Torre Diamante (or Diamond Tower), the tallest building ever to be built in Italy with a metal bearing structure, is morphing the skyline in Viale della Liberazione in Milan. The building, designed by KPF - Kohn Pedersen Fox Architects architects and by ARUP, is part of the urban renewal interventions in the Garibaldi, Varesine and Isola districts of Milan and consists of the construction of a new complex which is destined to become one of the City's new hotspots.
The tower is 30 storeys high and its irregular shape is enhanced by the inclination of the perimeter columns of the building with respect to the vertical. The new building thus has an upward dynamic motion created by the inclination of the vertical elements and the elbows which characterise the glazed skin of the façade.
The entirely steel columns where it is subject to horizontal forces of particular intensity, transfer the stress by means of sunken steel plates and a horizontal mesh system with a reinforced concrete core.
The new symbol for the Milan skyline has been designed to accommodate a functional mixture of offices and commercial activities: the internal layout exploits natural light and affords a breathtaking view over the city for the whole building, by organising the rooms around a central core containing service and system areas.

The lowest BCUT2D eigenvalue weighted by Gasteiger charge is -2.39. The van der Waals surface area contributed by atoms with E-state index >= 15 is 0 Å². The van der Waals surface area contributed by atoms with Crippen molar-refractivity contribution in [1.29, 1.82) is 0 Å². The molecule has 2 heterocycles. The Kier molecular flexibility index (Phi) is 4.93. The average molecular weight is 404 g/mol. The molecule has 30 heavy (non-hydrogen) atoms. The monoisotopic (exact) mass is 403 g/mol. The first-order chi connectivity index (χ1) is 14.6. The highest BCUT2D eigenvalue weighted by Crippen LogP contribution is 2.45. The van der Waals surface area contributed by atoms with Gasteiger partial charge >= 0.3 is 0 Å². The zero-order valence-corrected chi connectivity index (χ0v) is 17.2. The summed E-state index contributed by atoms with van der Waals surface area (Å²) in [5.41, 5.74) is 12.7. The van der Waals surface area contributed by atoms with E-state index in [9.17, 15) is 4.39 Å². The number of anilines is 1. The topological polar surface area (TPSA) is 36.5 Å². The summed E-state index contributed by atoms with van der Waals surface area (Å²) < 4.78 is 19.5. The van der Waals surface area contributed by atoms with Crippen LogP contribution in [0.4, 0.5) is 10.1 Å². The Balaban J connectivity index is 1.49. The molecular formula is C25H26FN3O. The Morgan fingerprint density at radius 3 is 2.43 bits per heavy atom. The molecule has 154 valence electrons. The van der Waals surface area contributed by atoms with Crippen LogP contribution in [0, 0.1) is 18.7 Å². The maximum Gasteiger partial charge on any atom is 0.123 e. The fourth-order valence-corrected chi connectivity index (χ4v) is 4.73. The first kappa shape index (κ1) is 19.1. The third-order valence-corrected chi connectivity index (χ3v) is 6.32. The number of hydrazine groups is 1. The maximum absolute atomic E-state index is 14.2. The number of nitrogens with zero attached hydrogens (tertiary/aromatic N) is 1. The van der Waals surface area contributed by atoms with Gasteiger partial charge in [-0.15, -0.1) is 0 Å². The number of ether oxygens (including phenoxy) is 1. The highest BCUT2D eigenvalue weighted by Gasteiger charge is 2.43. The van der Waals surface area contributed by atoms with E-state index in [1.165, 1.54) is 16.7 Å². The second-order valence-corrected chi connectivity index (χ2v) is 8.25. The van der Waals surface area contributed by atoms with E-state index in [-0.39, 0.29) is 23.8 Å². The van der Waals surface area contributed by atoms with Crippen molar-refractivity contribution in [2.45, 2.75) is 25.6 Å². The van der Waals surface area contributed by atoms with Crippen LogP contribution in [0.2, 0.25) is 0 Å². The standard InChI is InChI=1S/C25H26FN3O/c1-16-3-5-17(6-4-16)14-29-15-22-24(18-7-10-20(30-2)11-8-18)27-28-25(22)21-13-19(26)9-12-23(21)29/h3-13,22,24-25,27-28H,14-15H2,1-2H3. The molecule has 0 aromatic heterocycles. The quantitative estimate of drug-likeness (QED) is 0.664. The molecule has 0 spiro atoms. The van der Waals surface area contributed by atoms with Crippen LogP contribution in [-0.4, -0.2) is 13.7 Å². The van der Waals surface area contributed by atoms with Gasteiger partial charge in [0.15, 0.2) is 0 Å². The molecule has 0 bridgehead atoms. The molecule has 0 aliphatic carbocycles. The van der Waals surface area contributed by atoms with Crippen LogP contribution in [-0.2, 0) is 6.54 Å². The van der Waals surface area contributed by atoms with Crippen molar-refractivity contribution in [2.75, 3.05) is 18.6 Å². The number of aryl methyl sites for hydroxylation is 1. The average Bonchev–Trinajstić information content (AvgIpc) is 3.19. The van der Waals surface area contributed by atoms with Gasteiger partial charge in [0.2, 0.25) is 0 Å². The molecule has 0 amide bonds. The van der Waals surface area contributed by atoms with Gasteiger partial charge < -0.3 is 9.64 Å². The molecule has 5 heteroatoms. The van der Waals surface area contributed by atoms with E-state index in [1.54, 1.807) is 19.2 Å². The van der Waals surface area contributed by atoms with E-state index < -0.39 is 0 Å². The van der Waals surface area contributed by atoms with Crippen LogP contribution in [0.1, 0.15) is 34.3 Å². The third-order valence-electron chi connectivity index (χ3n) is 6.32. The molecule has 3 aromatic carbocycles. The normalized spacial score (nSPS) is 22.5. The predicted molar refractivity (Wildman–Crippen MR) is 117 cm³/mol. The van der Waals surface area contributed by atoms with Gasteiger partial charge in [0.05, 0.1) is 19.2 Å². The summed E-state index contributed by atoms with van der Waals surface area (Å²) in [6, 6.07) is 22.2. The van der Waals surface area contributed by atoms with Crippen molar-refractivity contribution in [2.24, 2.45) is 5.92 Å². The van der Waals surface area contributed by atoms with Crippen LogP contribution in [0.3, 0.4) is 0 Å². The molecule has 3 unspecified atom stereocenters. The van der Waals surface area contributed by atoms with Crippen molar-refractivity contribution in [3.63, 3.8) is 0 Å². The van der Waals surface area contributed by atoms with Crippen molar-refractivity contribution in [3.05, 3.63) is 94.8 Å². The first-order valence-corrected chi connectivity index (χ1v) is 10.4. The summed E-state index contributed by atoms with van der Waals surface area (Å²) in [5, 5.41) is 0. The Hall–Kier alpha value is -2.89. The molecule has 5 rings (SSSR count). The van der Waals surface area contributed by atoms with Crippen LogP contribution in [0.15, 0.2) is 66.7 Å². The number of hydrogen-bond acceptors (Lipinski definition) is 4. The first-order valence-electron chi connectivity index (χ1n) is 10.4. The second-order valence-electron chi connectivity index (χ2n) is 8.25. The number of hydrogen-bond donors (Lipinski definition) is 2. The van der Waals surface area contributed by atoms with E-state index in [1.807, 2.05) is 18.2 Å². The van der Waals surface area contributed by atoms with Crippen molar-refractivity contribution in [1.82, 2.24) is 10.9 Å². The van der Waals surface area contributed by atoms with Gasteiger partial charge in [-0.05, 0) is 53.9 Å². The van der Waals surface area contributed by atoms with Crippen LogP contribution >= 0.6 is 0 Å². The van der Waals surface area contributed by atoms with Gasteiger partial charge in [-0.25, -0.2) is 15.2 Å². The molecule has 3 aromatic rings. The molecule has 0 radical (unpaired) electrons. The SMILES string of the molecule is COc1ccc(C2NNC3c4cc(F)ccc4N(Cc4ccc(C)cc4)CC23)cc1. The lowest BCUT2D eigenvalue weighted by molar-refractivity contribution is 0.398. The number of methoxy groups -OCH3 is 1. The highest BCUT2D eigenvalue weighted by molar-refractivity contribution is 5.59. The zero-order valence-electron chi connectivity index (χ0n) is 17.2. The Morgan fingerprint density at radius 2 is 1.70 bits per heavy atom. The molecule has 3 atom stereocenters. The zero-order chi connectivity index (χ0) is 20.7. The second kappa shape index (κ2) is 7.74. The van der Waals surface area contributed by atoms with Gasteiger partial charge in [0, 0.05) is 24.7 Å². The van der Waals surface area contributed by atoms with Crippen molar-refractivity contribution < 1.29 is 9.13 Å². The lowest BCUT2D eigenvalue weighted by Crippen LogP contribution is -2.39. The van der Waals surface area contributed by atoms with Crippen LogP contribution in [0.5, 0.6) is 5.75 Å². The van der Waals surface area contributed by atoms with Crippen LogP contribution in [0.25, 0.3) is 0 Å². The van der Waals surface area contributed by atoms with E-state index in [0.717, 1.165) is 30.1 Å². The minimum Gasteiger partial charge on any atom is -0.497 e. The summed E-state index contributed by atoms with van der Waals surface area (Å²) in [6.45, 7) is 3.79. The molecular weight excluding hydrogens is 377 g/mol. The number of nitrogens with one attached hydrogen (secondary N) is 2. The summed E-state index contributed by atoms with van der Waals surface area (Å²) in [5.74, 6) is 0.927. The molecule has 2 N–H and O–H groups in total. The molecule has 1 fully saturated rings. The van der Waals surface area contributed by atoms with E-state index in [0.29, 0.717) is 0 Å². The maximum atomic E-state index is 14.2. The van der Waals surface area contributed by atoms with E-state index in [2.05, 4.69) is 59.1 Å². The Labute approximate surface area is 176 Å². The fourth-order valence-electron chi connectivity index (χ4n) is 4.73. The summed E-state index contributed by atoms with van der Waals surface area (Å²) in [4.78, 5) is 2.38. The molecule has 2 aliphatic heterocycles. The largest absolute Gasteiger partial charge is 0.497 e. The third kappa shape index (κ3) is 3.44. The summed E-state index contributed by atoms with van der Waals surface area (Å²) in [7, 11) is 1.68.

At the end of the metalwork phase, Torre Diamante was opened to technicians, builders and professionals with the purpose of explaining the reasons for the use of steel solutions. The event was sponsored by the Steel Promotion Foundation which has organised cultural initiatives and training courses in favour of using steel in the building sector since 2005.
Designed according to sustainability and energy saving criteria, the new hotspot for this part of Milan has already obtained LEED GOLD certification: the use of fretted sheet metal beams, columns and decking has made it possible to execute the work quicker and with limited environmental impact.